Degree/university: English (2.1), Cambridge University
Year of graduation: 2005
Occupation: Business analyst for McKinsey & Company
What do you do in your job?
I usually work on a team of between three and six people and we do projects for clients. We jointly work out how they can run their organisations better. The first part of the project is identifying what the current problem is, which can involve a lot of interviewing of people within the organisation, and others, for an outside perspective. It can involve collecting and analysing data around the current organisation model and management techniques. The role involves problem solving: thinking how we’re going to approach difficult issues. After that, we go on to a solution phase, looking at what we can do. It can involve a lot of team work within McKinsey and with the client, gradually working up solutions. The next stage is to make sure the client is engaged, and that they understand the solution and believe in it too: you don’t just come up with a solution, you make sure it can be implemented.
What was your motivation in applying?
I hadn’t thought about consultancy at all while at university. When I graduated I worked at the Globe Theatre as a communications assistant. But I needed a job where I felt stretched, challenged, and trained. I realised being a business analyst would open up opportunities that I wouldn’t have access to if I stayed where I was, even after working for five or ten years in the public/arts sector.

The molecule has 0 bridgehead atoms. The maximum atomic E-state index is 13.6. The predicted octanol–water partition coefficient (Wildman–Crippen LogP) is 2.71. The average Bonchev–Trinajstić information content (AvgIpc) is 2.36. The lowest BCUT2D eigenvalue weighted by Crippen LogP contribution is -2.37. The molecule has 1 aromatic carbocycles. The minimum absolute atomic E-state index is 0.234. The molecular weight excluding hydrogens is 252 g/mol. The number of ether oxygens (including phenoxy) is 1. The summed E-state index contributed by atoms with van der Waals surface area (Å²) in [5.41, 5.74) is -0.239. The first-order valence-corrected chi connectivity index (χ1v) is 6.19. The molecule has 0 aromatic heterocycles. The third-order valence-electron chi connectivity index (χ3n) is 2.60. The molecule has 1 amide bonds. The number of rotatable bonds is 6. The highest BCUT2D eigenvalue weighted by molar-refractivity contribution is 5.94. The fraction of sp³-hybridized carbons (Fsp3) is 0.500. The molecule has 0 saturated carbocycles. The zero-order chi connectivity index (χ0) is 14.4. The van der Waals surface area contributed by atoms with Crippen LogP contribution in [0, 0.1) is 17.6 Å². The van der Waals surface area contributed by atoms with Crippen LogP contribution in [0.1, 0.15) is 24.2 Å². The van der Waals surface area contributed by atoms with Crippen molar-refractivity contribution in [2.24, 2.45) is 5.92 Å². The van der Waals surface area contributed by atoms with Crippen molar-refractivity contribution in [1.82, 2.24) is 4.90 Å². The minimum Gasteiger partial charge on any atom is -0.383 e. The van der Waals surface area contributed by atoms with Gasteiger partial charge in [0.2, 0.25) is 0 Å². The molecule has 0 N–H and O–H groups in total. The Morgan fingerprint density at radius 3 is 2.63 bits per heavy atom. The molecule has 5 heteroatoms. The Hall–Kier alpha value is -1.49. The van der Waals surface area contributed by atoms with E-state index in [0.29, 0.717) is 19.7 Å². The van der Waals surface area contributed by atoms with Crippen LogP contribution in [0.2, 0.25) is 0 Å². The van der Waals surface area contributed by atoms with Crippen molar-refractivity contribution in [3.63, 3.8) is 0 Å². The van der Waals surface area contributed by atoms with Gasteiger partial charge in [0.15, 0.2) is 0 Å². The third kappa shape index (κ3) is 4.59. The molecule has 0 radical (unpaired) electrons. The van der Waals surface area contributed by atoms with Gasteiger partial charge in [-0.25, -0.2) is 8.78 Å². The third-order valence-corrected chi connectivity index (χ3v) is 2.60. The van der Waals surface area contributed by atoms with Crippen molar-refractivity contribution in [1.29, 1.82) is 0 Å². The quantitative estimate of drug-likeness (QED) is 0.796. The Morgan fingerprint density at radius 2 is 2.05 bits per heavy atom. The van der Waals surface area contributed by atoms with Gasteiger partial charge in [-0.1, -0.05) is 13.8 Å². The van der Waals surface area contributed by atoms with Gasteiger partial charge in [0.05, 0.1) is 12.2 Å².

What did the application process involve?
I submitted my CV and covering letter by email. Two weeks later I did a written test – mostly problem solving and common sense – with a bit of maths. Then I did two case study interviews, each an hour long – they were fun. After that, I had three final interviews – two case studies and one role play, all an hour long. They ranged from being practical to conceptual.
What do you enjoy about your job?
I’m involved in decisions that have a real impact on the clients we’re serving and I enjoy the fact that my opinion is valued. I like learning new things every hour of every day.
Most challenging part of your job?
Being able to learn something everyday, and soak in enough knowledge to feel on the ball of the subject you’re covering. It’s difficult to do when you’re hungover, because your brain isn’t working fast enough!
Advice to readers considering a career in your field:
If you fancy it, give it a go – no matter what your background, expertise or qualification. One thing that’s valued in consultancy in general is the breadth of people’s knowledge. As an English student I had skills I didn’t even know were applicable. I might not be a mathematician with fantastic data skills, but being able to come up with opinions quickly was something I developed all though my degree and I never really realised was so useful.